Public Health Nutrition and Epidemiology
Meeting challenges related to the dietary assessment of ethnic minority populations
Article first published online: 24 AUG 2013
© 2013 The British Dietetic Association Ltd.
Journal of Human Nutrition and Dietetics
Volume 27, Issue 4, pages 358–366, August 2014
How to Cite
2014) Meeting challenges related to the dietary assessment of ethnic minority populations. J Hum Nutr Diet. 27, 358–366 doi: 10.1111/jhn.12153, , & (
- Issue published online: 22 JUL 2014
- Article first published online: 24 AUG 2013
- The Public Authority for Applied Education and Training
- The National Council of Science and Technology
- the European Food Information Resource Network (EuroFIR)
- Food Standards Agency
- ethnic foods;
- immigrant foods;
- South Asian
Migrants from the Indian subcontinent comprise the largest minority group in the UK. With the process of migration come alterations in lifestyle and eating habits. The present study aimed to disseminate the valuable information, experiences and challenges faced by researchers who conduct studies with ethnic minority groups in the area of diet and nutritional surveys, with an emphasis on migrant South Asians.
The findings reported are the result of research carried out during 2008–2012, involving 1100 face-to-face dietary recalls conducted in the UK among South Asian children (aged 1.5–11 years; n = 300) and adults (≥30 years; n = 100).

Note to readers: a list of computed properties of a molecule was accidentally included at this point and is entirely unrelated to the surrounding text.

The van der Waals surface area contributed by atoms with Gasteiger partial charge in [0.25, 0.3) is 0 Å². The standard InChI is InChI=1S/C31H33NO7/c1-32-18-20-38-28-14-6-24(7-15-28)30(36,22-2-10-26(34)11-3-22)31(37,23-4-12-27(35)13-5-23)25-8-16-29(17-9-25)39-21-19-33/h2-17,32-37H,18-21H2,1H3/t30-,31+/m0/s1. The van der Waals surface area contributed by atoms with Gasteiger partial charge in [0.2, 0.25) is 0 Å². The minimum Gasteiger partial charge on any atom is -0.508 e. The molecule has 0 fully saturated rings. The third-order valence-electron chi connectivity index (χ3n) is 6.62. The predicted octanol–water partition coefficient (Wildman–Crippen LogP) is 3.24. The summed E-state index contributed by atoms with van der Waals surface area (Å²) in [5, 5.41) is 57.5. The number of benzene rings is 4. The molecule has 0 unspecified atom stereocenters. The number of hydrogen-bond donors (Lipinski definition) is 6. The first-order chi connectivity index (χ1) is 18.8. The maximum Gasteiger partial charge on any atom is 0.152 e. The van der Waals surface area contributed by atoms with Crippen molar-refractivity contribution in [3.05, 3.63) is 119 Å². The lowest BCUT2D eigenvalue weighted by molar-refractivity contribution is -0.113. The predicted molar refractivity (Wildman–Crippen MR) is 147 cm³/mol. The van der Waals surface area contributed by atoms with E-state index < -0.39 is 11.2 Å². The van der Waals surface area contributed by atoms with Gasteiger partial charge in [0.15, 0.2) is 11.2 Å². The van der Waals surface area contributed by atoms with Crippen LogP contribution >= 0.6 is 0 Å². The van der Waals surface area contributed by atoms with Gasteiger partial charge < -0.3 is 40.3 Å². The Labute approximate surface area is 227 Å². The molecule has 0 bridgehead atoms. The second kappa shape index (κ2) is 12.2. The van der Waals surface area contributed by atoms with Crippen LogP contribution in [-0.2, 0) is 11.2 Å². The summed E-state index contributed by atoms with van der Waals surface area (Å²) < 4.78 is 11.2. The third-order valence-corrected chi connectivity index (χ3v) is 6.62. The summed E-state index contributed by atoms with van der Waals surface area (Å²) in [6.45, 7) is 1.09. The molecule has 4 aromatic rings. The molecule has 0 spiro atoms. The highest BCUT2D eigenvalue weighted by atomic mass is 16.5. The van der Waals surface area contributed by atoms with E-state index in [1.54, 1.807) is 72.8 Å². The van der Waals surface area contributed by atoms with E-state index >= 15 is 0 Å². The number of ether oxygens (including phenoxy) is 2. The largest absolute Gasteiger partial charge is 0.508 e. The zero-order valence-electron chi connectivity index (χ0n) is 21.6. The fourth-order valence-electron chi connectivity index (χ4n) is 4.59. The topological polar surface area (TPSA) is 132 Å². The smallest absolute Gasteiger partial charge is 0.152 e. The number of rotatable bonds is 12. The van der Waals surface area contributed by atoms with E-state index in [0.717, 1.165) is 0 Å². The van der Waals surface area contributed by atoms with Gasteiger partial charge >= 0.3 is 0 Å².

Factors to consider when planning and carrying out diet and nutrition survey studies among migrant South Asians were identified and include the employment of culture-specific tools, visual aid reinforcement and the involvement of key community members and translators to facilitate recruitment and data collection. One of the best practices found when working with minority groups was the use of incentives and tangible benefits to reward study participants. It was also found that constant communication and follow-up of the study participants improved the quality of the data and the likelihood of maintaining links with community members for future studies.
From the results of in-house studies and a revision of practices reported in earlier literature, two 24-h face-to-face dietary recalls are recommended as the optimal method for the dietary assessment of migrant South Asians. To complement this assessment, ethnic-specific food frequency questionnaires such as that developed and successfully implemented among South Asians in the present study must be employed.